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How Ryan Kempson is Skiing, Kitesurfing and Rock Climbing His Way to an OCR World Title
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How Ryan Kempson is Skiing, Kitesurfing and Rock Climbing His Way to an OCR World Title

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How Ryan Kempson is Skiing, Kitesurfing and Rock Climbing His Way to an OCR World Title

This article was produced in partnership with Athletic Brewing, which encourages you to adventure without compromise.

You could say that Ryan Kempson has been training to be an obstacle course racer since he was born. The 32-year-old professional OCR athlete, who specializes in grueling Spartan races, has made a name for himself with multiple podium finishes in 2019. Before that, though, he was a kid from Woodstock, Vermont who loved exploring the outdoors. Even now, you’re more likely to find Kempson on a kiteboard than a treadmill. In a sport dominated by endurance runners, his background is a bit unusual, but Kempson sees OCR as a natural progression of his adventurous childhood.

“I literally was outside for 10, 12, 15 hours a day,” he tells Men’s Journal on a recent phone call. “Everything I’m doing now is what I did pre-K through elementary school, which is basically being outside as much as I can, mountain biking, rock climbing, running, skiing, all the fun stuff.”

Up until a few years ago, “professional obstacle course racer” didn’t even exist as a category of pro athlete, and yet Spartan races make other sporting events look like a stroll through the park. Courses vary from 5K sprints to 50K ultramarathons, and each one is filled with obstacles ranging from the uncomfortable to the downright sadistic. Barbed wire crawls, rope climbs, tire flips, something called the “Ape Hanger”—if the distance doesn’t get you, the obstacles will.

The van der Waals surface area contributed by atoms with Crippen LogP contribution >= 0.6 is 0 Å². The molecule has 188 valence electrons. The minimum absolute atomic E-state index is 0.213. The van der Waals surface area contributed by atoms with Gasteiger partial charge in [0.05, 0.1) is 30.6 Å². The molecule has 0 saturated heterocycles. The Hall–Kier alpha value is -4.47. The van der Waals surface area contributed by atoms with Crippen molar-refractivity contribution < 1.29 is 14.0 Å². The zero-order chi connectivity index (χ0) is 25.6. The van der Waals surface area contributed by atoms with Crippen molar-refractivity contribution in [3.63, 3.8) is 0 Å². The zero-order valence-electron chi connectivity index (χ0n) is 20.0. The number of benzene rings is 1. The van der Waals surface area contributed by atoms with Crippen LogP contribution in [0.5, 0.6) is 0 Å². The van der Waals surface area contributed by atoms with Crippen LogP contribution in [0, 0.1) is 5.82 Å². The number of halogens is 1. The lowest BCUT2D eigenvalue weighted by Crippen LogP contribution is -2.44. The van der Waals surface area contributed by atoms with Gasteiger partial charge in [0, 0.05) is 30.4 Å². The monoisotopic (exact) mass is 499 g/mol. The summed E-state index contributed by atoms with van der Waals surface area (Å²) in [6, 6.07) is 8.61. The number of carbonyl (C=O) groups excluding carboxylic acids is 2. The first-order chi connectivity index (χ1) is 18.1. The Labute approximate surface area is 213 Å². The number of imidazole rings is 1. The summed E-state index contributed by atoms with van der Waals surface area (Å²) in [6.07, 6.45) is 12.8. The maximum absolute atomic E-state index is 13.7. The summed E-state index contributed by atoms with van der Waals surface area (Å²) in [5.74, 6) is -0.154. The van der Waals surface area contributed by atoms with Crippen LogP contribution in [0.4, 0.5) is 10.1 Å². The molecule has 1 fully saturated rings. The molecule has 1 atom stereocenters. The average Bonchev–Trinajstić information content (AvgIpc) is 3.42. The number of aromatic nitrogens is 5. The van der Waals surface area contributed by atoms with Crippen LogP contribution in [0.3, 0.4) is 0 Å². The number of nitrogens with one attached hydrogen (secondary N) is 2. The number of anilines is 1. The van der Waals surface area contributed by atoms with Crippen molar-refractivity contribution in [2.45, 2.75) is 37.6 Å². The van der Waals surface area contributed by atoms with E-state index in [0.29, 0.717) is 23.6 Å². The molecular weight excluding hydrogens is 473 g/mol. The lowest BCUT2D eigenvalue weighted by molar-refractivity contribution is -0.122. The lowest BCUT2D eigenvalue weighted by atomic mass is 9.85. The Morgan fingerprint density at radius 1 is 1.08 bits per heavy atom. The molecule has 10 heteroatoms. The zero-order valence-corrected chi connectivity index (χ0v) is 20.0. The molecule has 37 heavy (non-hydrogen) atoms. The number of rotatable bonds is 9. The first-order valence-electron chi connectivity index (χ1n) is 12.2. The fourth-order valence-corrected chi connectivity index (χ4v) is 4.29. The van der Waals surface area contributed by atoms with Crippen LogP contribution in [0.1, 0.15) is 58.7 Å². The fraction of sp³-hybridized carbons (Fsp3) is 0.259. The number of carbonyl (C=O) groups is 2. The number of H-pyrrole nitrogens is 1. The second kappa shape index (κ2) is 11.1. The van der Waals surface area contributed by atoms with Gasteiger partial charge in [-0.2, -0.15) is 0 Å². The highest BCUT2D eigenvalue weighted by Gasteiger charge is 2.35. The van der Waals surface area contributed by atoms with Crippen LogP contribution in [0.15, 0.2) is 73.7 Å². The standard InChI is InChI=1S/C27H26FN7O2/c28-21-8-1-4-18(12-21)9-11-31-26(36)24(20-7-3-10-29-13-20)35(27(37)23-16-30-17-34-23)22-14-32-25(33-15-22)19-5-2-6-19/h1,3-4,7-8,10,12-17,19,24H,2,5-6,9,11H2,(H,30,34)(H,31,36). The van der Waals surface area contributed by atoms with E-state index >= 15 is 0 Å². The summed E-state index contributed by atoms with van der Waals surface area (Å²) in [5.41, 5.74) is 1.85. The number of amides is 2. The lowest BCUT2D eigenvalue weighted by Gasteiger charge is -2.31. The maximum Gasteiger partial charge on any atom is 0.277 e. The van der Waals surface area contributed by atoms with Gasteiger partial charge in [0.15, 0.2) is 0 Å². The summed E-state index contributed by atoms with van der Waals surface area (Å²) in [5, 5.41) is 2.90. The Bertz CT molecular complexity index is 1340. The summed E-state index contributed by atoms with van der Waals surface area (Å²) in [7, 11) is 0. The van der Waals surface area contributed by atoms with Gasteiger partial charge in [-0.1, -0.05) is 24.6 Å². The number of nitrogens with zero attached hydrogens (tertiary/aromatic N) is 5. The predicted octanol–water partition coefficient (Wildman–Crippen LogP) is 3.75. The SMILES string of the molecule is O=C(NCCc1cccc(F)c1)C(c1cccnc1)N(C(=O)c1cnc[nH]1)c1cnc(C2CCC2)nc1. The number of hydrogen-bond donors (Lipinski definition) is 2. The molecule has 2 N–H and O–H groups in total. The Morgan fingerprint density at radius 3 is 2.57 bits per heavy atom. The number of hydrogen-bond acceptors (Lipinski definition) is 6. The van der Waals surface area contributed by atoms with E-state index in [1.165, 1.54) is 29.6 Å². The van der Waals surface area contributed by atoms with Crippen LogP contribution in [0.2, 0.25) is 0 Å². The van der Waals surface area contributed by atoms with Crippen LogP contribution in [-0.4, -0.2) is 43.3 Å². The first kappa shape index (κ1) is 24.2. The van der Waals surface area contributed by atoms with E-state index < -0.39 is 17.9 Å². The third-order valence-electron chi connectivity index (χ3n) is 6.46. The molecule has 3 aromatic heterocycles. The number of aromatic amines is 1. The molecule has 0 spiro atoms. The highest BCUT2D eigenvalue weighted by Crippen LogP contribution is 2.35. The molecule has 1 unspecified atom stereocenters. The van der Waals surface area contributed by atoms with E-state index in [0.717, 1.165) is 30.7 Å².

Ryan Kempson
Courtesy Spartan Race

Kempson first encountered this world of pain with his younger brother Matt in 2012. On a whim, they entered the “Death Race” at the University of Connecticut.

“We had no idea what we were doing,” Matt says.

Despite being total newcomers, their three-person team blazed through the course, which involved running, paddling a canoe with their bare hands, and carrying a team member on a tire.

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“We were covered in mud,” says Ryan. “We crossed the finish line. We were like, ‘Oh that was fun. Who won?’”

They did.

He and Matt then discovered Spartan races, and they were hooked.

“We were covered in mud,” says Ryan. “We crossed the finish line. We were like, ‘Oh that was fun. Who won?’” They did.

“We grew up running in the woods and climbing trees,” says Ryan. “It just seemed so natural.”

Soon afterward, Matt jumped into OCR full-time (he has an impressive record as well), but Ryan was busy starting a personal training business, and after undergoing hip surgery in 2015, his athletic future looked doubtful.

“The surgeon told me I shouldn’t run anymore,” he says. “That really put a chip on my shoulder to try to prove, not to anybody else, but literally just myself, that I can do this.”

Ryan Kempson
Courtesy Spartan Race

It took Kempson several years of training to get back into shape, but in late 2018, he was ready to try pursuing OCR full-time. He signed up for the first event of the 2019 Spartan U.S. National Series, a race in Jacksonville, Florida.

“I came out and I won that race,” he recalls. “I was like, ‘I guess if I put the time in, I can do it.’”